Four-bolt toilets are a thing of the past, so if you have an old one that isn't working, you'll have to replace it with a two-bolt model. You shouldn't have any difficulty, because the same two bolts connect the toilet to the flange on both types of toilets. The two extra bolts in the older models are usually screwed to the floor. After you remove the old toilet, make sure the flange is at the correct distance from the walls to accommodate the new toilet, and that it is corrosion-free and at the appropriate height. You should also check the condition of the subfloor. That four-bolt toilet was probably there for a while, and it had lots of chances to leak. If it did, you may notice rot on the floor that you'll need to fix.
Why a 4-Bolt Toilet?
Manufacturers largely stopped making the 4-bolt toilet in the 1960s. The idea behind it was simple: If two bolts can hold a toilet securely, four bolts are even more secure. Two of the bolts hold the toilet to the flange, just as they do for modern toilets. The other two bolts simply screw into the floor to make double sure the toilet doesn't go anywhere. You can simply ignore those two extra holes in the floor, or you can fill them with putty, when you remove the toilet. The hardest part of the job may be getting the bolts out, because they might have rusted. If so, you may have to cut them off with a hacksaw.
Do I Need to Modify Anything?
You probably won't need to make any modifications. When you get the old toilet off, you'll find a flange with the standard bolt spacing that will fit a modern toilet. The flange is likely to be made of cast iron, not plastic. That isn't a problem as long as the metal hasn't corroded. If it has, it might not hold the toilet bolts, and you'll find the new toilet lifts off the floor. Replacing an old toilet flange is usually a job for a plumber, but you may be able to repair the flange with a repair ring, which you can find at any hardware or plumbing supply store.
Another problem you might encounter is that the four-bolt model may be an 11 rough-in toilet, which would mean that the opening is a little too close to the back wall to accommodate a standard 12-inch rough-in model. If so, you can find 10-inch rough-in toilets designed for small spaces, and you may have to use one of those.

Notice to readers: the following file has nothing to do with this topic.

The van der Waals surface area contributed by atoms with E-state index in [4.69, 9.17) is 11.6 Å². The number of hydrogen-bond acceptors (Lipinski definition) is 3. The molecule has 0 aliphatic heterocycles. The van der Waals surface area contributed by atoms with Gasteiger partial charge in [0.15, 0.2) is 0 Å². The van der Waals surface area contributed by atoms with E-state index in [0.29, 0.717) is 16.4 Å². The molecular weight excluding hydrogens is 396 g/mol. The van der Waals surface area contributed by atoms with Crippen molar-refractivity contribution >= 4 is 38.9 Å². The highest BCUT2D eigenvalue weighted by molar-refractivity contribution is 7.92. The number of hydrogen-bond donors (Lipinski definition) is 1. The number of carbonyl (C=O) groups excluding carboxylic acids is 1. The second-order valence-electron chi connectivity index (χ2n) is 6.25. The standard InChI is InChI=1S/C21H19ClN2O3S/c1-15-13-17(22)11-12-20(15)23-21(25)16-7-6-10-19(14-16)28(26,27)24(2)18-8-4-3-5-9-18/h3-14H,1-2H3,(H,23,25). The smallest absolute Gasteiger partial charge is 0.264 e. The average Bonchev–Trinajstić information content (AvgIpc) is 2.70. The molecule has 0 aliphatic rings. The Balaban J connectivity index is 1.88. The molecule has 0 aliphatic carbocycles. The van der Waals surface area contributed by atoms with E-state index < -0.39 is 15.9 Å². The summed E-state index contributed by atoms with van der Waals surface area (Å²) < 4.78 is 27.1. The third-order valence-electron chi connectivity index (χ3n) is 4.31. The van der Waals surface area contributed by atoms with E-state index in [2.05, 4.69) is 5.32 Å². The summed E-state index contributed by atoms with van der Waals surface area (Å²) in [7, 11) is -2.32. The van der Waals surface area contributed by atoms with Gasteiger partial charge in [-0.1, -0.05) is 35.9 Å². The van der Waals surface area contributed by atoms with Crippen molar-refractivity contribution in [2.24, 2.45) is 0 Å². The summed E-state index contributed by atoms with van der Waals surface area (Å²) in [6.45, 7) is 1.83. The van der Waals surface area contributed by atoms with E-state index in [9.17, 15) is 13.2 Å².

The Retrofit Procedure
Before you remove the old toilet, turn off the water and drain both the tank and bowl with a sponge or a turkey baster. Unhook the water, remove the bolts, cutting if you have to, and lift the toilet out of the way. Throw away the old toilet bolts and clean all the old wax with a putty knife. Set two new bolts in the flange, place a wax ring on the bottom of the new toilet and set it in place. Sit on it to spread the wax, then tighten down the bolts, hook up the water and fill the tank. Flush once or twice to test the float level, adjusting as needed. When the tank fills to within an inch of the top of the overflow tube, the toilet is ready for customers.
Chris Deziel is a contractor, builder and general fix-it pro who has been active in the construction trades for 40 years. He has degrees in science and humanities and years of teaching experience. An avid craftsman and musician, Deziel began writing on home improvement topics in 2010. He worked as an expert consultant with eHow Now and Pro Referral -- a Home Depot site. A DIYer by nature, Deziel regularly shares tips and tricks for a better home and garden at Hunker.com.